Reactive oxygen species
Vitamin E deficiency, antioxidant
MedFacts Natural Products
Vitamin E refers to a group of compounds that include both tocopherols and tocotrienols. Of the many different forms of vitamin E, γ-tocopherol is the most common form found in the North American diet. γ-Tocopherol can be found in corn oil, soybean oil, margarine, and dressings. α-tocopherol, the most biologically active form of vitamin E, is the second-most common form of vitamin E in the diet. This variant can be found most abundantly in wheat germ oil, sunflower, and safflower oils. As a fat-soluble antioxidant, it interrupts the propagation of reactive oxygen species that spread through biological membranes or through a fat when its lipid content undergoes oxidation by reacting with more-reactive lipid radicals to form more stable products. Regular consumption of more than 1,000 mg (1,500 IU) of tocopherols per day may be expected to cause hypervitaminosis E, with an associated risk of vitamin K deficiency and consequently of bleeding problems.
Vitamin e natural vitamin foods benefits of wellness
The nutritional content of vitamin E is defined by α-tocopherol activity. The molecules that contribute α-tocopherol activity are four tocopherols and four tocotrienols, identified by the prefixes alpha- (α-), beta- (β-), gamma- (γ-), and delta- (δ-). Natural tocopherols occur in the RRR-configuration only. The synthetic form contains eight different stereoisomers and is called 'all-rac'-α-tocopherol. Water-soluble forms such as d-alpha-tocopheryl succinate are used as food additive.
alpha-Tocopherol is an important lipid-soluble antioxidant. It performs its functions as antioxidant in the glutathione peroxidase pathway, and it protects cell membranes from oxidation by reacting with lipid radicals produced in the lipid peroxidation chain reaction. This removes the free radical intermediates and prevents the oxidation reaction from continuing. The oxidized α-tocopheroxyl radicals produced in this process may be recycled back to the active reduced form through reduction by other antioxidants, such as ascorbate, retinol or ubiquinol. Other forms of vitamin E have their own unique properties; for example, γ-tocopherol is a nucleophile that can react with electrophilic mutagens.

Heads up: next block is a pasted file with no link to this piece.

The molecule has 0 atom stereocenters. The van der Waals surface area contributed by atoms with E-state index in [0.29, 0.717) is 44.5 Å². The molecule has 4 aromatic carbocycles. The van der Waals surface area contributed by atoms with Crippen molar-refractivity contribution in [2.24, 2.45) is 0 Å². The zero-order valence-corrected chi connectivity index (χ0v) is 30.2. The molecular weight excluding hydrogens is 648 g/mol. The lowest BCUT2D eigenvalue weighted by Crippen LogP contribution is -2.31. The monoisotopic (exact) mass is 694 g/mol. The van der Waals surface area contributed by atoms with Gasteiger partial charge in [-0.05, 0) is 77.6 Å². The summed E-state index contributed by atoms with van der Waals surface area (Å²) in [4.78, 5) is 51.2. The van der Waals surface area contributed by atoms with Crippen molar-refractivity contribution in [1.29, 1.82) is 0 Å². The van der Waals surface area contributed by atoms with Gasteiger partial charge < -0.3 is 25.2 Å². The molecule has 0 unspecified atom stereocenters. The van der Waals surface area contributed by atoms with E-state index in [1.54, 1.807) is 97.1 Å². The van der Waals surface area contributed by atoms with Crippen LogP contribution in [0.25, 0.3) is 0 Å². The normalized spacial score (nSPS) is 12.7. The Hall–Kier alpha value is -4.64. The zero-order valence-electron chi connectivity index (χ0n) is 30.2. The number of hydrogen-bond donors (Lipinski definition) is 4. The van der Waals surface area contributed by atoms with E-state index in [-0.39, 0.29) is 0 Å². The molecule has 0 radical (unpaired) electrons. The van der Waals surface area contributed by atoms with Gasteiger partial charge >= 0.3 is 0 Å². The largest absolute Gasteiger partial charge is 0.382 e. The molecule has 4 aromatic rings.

Compared with tocopherols, tocotrienols are sparsely studied.
Vitamin E has many biological functions, including its role as a fat-soluble antioxidant.
Although most vitamin E supplementation studies used α-tocopherol individually, this design of studying only one isoform of vitamin E may introduce errors in interpreting overall vitamin E effects; for example, using only α-tocopherol in studies of inflammation can reduce serum γ- and δ-tocopherol concentrations. Moreover, a 2013 review involving single long-term supplementation with α-tocopherol showed that many clinical studies revealed an inverse relationship between supplementation and cardiovascular disease risk or mortality, but other studies showed no effect.
Vitamin E deficiency can cause:
Vitamin E supplementation has not been shown to have significant benefit for people who are healthy, and appears to be harmful. It does not improve blood sugar control in an unselected group of people with diabetes mellitus or decrease the risk of stroke. Daily supplementation of vitamin E does not decrease the risk of prostate cancer, and may increase it. Studies on its role in age-related macular degeneration are ongoing, though if it is of a combination of dietary antioxidants used to treat the condition it may increase the risk. Routine supplementation with vitamin E during pregnancy has been shown to offer no benefit to the mother or the child. Vitamin E has been reported to cause more side effects, such as abdominal pain in pregnant women, and also the increased risk of having early rupture of membranes at term.
Vitamin E, along with β-carotene and vitamin C, has no protective effect on reducing the risk of cataract, cataract extraction, progression of cataract, and slowing the loss of visual acuity.
There is widespread use of vitamin E as a topical product, with claims for improved wound healing and reduced scar tissue. A 2015 review concluded that there is not sufficient evidence to support these claims.
Vitamin E and its analogs are used to prevent and repair cell and tissue damage during radiation therapy.
The use of vitamin E in the treatment of some cancers is beneficial. Vitamin E and its derivatives promote tumor susceptibility of ionizing radiation during cancer treatment.